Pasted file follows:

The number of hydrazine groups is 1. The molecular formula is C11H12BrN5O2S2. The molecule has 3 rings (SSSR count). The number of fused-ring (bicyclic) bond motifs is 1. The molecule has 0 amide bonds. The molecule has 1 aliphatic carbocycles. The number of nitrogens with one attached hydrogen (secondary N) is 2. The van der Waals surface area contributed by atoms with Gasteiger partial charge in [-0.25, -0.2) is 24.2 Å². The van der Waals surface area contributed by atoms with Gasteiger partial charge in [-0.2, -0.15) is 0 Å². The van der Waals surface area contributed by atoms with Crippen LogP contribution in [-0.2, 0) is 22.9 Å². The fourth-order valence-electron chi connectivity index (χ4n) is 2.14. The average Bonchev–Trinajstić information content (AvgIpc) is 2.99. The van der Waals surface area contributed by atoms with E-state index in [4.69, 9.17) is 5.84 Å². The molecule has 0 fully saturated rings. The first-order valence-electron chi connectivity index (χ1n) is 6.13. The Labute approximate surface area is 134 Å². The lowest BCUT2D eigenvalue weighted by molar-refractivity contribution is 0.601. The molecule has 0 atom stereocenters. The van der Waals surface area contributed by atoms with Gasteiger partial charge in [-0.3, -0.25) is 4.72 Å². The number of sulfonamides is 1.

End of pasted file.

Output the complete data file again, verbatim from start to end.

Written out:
The number of hydrazine groups is 1. The molecular formula is C11H12BrN5O2S2. The molecule has 3 rings (SSSR count). The number of fused-ring (bicyclic) bond motifs is 1. The molecule has 0 amide bonds. The molecule has 1 aliphatic carbocycles. The number of nitrogens with one attached hydrogen (secondary N) is 2. The van der Waals surface area contributed by atoms with Gasteiger partial charge in [-0.25, -0.2) is 24.2 Å². The van der Waals surface area contributed by atoms with Gasteiger partial charge in [-0.2, -0.15) is 0 Å². The van der Waals surface area contributed by atoms with Crippen LogP contribution in [-0.2, 0) is 22.9 Å². The fourth-order valence-electron chi connectivity index (χ4n) is 2.14. The average Bonchev–Trinajstić information content (AvgIpc) is 2.99. The van der Waals surface area contributed by atoms with E-state index in [4.69, 9.17) is 5.84 Å². The molecule has 0 fully saturated rings. The first-order valence-electron chi connectivity index (χ1n) is 6.13. The Labute approximate surface area is 134 Å². The lowest BCUT2D eigenvalue weighted by molar-refractivity contribution is 0.601. The molecule has 0 atom stereocenters. The van der Waals surface area contributed by atoms with Gasteiger partial charge in [-0.3, -0.25) is 4.72 Å². The number of sulfonamides is 1.